Running for shelter

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Today was one of those days.

Firstly the weather was quite stormy, and though we set off for our morning walk in a sunny period between showers, the dogs both went on a go-slow and we were right on the far side of the village when the sky began to darken again. I tried to get them to hurry up so we could get back under cover, but they were having none of it – and then when it started to rain Arthur stopped dead and looked at me as though I was inflicting some kind of punishment. I wound up dragging them the last few hundred yards, doubtless looking like some kind of dog-abuser.

I then had to go to Stow-on-the-Wold – always quite an irritating trip – and when I arrived home I discovered that Arthur had worked out how to get his nose inside the neck of the t-shirt, and appeared to have spent the whole two hours I was away improving the state of his wound. At this point I began to feel as though my brain was unravelling. I was on my way to the garage to fetch in a dog crate and a Cone of Shame when I suddenly had another idea: I turned around the t-shirt so that in effect he was wearing it backwards, and gathered up the slack material into a freezer bag clip at the back of his neck. It can’t be particularly comfortable for him, but thus far he hasn’t worked out what to do about it, and the neckline is too tight for him to get his nose into it.

If this solution carries on outfoxing him I just need to buy a second t-shirt tomorrow so that I can wash the one he’s currently wearing (which didn’t benefit from his activities this afternoon). If it doesn’t, he’ll have to go back to the vet. I love dogs – in fact most people close to me know that there are days when I probably prefer them to humans – but sometimes I wonder why I inflict their remarkable stupidity on myself.

Anyway, having sorted out the mess that Arthur had got himself into, I popped out into the garden looking for a Tiny Tuesday photo. After a few minutes I spotted this little hoverfly on an Icelandic poppy – all I can tell you is that it’s a male, though I think the image is clear enough that someone with better knowledge than I have might be able to identify the species. While I was lining up my shot the rain started again, and just after I took this he popped over the edge of the petal to shelter inside the flower.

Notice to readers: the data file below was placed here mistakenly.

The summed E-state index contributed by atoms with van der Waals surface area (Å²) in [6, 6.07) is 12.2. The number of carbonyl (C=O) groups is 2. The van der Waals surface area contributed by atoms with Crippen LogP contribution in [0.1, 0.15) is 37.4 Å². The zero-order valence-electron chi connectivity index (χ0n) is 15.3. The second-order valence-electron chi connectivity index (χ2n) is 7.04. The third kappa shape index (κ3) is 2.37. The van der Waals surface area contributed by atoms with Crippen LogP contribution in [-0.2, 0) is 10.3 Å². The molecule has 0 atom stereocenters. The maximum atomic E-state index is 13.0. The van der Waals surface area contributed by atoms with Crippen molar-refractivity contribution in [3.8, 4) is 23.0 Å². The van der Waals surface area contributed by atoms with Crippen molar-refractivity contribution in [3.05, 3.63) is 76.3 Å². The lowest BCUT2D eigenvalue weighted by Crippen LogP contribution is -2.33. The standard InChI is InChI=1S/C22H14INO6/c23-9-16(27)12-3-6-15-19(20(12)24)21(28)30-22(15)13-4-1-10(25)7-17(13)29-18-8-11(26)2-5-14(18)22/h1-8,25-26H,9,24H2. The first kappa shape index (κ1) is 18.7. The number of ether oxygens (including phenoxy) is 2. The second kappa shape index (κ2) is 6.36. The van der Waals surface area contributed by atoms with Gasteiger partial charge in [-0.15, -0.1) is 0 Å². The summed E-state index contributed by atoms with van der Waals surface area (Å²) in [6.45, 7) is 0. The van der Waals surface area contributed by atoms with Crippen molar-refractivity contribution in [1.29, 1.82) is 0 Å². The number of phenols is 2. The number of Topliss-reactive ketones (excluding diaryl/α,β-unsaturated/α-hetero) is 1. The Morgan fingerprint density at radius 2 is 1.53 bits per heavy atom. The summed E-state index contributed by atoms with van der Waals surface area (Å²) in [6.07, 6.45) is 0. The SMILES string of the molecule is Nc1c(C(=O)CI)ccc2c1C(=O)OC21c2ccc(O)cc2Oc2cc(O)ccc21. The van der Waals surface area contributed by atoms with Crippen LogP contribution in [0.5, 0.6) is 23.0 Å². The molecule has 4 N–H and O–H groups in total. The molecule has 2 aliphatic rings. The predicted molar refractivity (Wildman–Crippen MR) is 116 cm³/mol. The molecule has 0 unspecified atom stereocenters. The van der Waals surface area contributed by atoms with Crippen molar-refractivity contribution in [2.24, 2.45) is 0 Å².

I took a few more photos and then went back into the kitchen – just in time to see Roley chase a small something under the range cooker, and start trying to follow it.

There comes a point in any difficult day when I stop thinking “Why is this happening??!!” and start thinking “Of course this is happening – why wouldn’t it?” – and this was that point. I put down the camera, picked up the terrier by the scruff of his neck, put him out in the back hall and shut the door on him. By this time Arthur was off the family room sofa and moving into hunting mode, so I grabbed him with one hand and a dog treat with the other, and persuaded him that a treat in the paw was worth two small somethings under the cooker – but insisted that he could only have the treat out in the hall. Getting Arthur and the treat out without letting Roley back into the kitchen required some fancy footwork, but it was achieved without actual violence, though the odd harsh thing might possibly have been said.

Once I was alone in the kitchen with the something I had to psych myself up to get down on my hands and knees and look under the cooker to find out what it was. I comforted myself that if it turned out to be a rat, I had a broom in my hand and a terrier and a hound singing the song of their people just a few feet away.

It wasn’t a rat. It was a newly-fledged house sparrow.

I pointed out to it that its name didn’t give it a licence to live actually in the house, but it wasn’t keen to leave – I got it out from under the cooker pretty easily, but it then ran across the kitchen floor and tried to hide in a space at the side of the sink where we keep trays and suchlike. More persuasion got it out onto the patio, where it took refuge under the barbecue. I hardened my heart, shut the door on it and let the screaming dogs back into the kitchen; then made myself a cup of tea and had a bit of a sit-down.

When I next looked out of the kitchen window the little sparrow was sitting smack in the middle of the lawn – it couldn’t have looked more vulnerable if it had been carrying a tiny placard saying “Please predate me”. I couldn’t just leave it there for the magpies and jackdaws to fight over, so I went out and shooed it into the undergrowth of a flower bed where we have a stand of small bird feeders. This was the only place I could think of where it might have a slender chance of survival – it was hidden from immediate view and sheltered from the rain; if it was hungry there’s always spilled bird food on the soil in that bed; and the feeders are used by adult sparrows, so there was a possibility that its parents might find it and coax it into flying somewhere safer. I really don’t expect it to survive the night, but I persuaded myself that I’d done all I sensibly could for it.

After dinner and a second, dryer, dog walk, I spent the evening working on some stitched panoramas. I got so wound up in what I was doing that I lost track of time, and it was pretty late when I remembered that I hadn’t actually processed today’s shots, or posted a blip. Which is why this is going up so late.